An exploding star first observed last September is the largest and most luminous supernova ever seen, according to University of California, Berkeley, astronomers, and may be the first example of a type of massive exploding star rare today but probably common in the very early universe.
"This discovery forces us to go back to the drawing board to understand how the most massive stars die," Smith said. "Instead of just winking away into a black hole, they apparently can suffer these brilliant explosions that can be seen far across the universe. The fact that this thing is so bright, and stayed bright for a long time, makes our chances of detecting them in the early universe much better."
"This is also very exciting because it suggests that eta Carinae, only 7,500 light years away, might possibly explode in a similar manner, becoming a spectacularly bright star in our sky," Filippenko said.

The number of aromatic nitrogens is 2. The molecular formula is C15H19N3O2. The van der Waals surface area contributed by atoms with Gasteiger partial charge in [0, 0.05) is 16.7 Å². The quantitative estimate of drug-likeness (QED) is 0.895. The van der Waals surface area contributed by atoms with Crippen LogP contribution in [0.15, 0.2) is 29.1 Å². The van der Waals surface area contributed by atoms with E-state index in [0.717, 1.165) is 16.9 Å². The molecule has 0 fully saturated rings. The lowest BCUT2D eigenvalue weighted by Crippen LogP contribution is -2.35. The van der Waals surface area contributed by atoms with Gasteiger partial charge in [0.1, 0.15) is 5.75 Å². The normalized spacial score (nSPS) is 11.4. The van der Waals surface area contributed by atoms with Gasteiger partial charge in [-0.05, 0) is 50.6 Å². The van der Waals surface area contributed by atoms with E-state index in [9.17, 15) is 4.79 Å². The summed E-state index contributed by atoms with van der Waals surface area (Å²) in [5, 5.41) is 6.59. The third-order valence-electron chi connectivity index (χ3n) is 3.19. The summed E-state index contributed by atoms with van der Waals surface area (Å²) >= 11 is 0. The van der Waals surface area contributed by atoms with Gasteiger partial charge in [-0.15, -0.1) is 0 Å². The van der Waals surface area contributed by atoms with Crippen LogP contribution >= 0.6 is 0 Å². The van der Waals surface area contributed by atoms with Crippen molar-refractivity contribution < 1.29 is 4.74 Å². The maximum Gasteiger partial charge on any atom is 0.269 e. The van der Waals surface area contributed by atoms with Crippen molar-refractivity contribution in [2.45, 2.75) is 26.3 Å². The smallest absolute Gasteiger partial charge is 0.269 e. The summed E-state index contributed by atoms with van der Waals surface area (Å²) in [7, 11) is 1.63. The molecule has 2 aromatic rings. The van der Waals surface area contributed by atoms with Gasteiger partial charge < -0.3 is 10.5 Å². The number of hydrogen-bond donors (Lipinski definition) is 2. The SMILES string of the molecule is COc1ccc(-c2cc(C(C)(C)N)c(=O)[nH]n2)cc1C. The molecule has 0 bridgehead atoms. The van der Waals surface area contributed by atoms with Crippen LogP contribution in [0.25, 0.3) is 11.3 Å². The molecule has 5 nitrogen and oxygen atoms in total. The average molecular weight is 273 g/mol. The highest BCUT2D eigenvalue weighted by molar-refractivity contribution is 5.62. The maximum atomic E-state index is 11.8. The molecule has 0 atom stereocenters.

"We don't know for sure if Eta Carinae will explode soon, but we had better keep a close eye on it just in case," added Mario Livio of the Space Telescope Science Institute in Baltimore, Md., who was not involved in the research. "Eta Carinae's explosion could be the best star-show in the history of modern civilization."
Monday, May 7, 2007
Astronomers spot the brightest supernova ever recorded
240 million light years away, an exploded star outshines all the other stars in its home galaxy.